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At the Helm Jacky Schultz, R.N., M.S.N., C.N.A.A. President – Suburban Hospital

At the Helm Jacky Schultz, R.N., M.S.N., C.N.A.A. President – Suburban Hospital

Q.  Can you describe your path to senior leadership?

A.  I certainly did not rise to leadership in a simple and straightforward way. I remember something a former CEO told me. He reminded me that I had two things to overcome: First, I was a woman. And second, I was a nurse. I realized he was absolutely correct. While more women are continuing to break through the glass ceiling of management, many nurses still struggle with stereotypes of their chosen profession. I believe that nurses are particularly well-suited for positions in upper management. I think both my gender and my career choice have enhanced my abilities to lead. I’m proud of being a nurse and it is the foundation of everything I do.

Q.  What qualities make nurses good leaders?

A.  Some people have an outdated perception that nurses are fundamentally nurturers, but not leaders. The reality is that nurses are not only credible clinicians, but also credible businesspeople. As frontline staff, we understand better than many others how health care works. Nurses are great problem solvers and priority setters, and work exceptionally well in teams. Collaboration and communication are key competencies for nurses. All of those qualities position them well for leadership.

Q.  How is Suburban Hospital building leaders among its nursing staff?

A.  Suburban Hospital has established a nursing culture that expects professionalism, accountability, collaboration and compassion. Our Nursing Practice Model, developed six years ago by and for Suburban nurses, emphasizes continuing education and professional development. With guidance from our Professional Development Council, 32 percent of our nurses — more than 200 — are now certified in their specialties. To help enable this, we cover the cost of their exams for their first, and if necessary, second try. In addition, more than 60 nurses have participated in our clinical ladder program, earning promotions and/or positions with higher responsibility.

Over the past years our direct-care nurses have become increasingly involved and valued in institutionwide decision making and problem solving. Supporting this work gives our nurses the voice to impact outcomes.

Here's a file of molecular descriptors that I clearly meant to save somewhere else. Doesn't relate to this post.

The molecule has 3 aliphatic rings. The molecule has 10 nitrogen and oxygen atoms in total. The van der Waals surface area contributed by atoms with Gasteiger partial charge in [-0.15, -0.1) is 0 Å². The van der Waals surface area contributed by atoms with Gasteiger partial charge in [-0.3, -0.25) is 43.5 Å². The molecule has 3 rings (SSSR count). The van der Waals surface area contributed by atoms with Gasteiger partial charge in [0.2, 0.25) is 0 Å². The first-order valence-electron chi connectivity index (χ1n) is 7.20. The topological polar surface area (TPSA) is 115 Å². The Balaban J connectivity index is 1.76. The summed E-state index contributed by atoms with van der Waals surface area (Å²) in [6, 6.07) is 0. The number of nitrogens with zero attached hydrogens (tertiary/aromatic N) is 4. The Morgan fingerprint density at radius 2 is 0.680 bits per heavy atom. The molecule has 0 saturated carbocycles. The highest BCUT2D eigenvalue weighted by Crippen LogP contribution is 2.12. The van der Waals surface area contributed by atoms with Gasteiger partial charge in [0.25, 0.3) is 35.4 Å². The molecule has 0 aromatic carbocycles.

When we officially applied for our Nursing Magnet designation last October, it was a very emotional experience for me, our nurses and our entire Suburban Hospital staff. Although magnet is a nursing credential, the designation recognizes the teamwork and collaboration of the entire hospital.  Nursing cannot achieve excellent outcomes alone, which is why we are committed to the development of all our staff members.

Q.  In what other ways is Suburban building leaders?

A.  Over the past several years a multidisciplinary team of supervisors, managers and directors has participated in a series of 16 leadership development institutes (LDIs). These one-day workshops focus on building teamwork and skills across a broad range of disciplines, from finance to the patient experience. In addition, 46 midlevel managers have completed a six-week program designed to help them improve their departments’ operational effectiveness.

Q.  What makes Suburban Hospital special?

A.  People often ask me what distinguishes Suburban from other nearby hospitals. Suburban’s strength is in delivering highly skilled care to those with serious and complex illnesses and injuries. We’ve been a trauma center for 40 years, which required us to develop strong surgical expertise. Our ICU is among the region’s best. And through collaboration with our colleagues across Johns Hopkins Medicine, we demonstrate an unrelenting commitment to safety, quality and the patient experience.

Q.  What brings you joy at Suburban Hospital?

A.  For me, the joy is in watching the incredible accomplishments of our staff and the wonderful work we do with patients and their families. It is easy to get caught up in the stresses of the business and the regulatory side of what we do, which can be frustrating. The joy is in seeing the patient and family side and connecting back to the “why” behind the “what.”

Q.  What is something many people may not know about you?

A.  I have a trained voice and worked my way through college and nursing school as a singer in lounges.

Q.  What are you most proud of at Suburban Hospital?

A.  I am proud of many accomplishments, but the one that stands out right now is our campus transformation. An enormous amount of effort has gone into this project over the past decade, and we are now seeing the fruits of that labor. Our new, seven-level garage opens soon, and then we break ground for our new clinical building. When that opens, it will be the first major clinical addition to our campus in 40 years! We are so excited that we will finally have the modern facilities that will enable us to continue providing expert care and realize our strategic vision for the future.

For more information on Jacky Schultz, see Women in Leadership.

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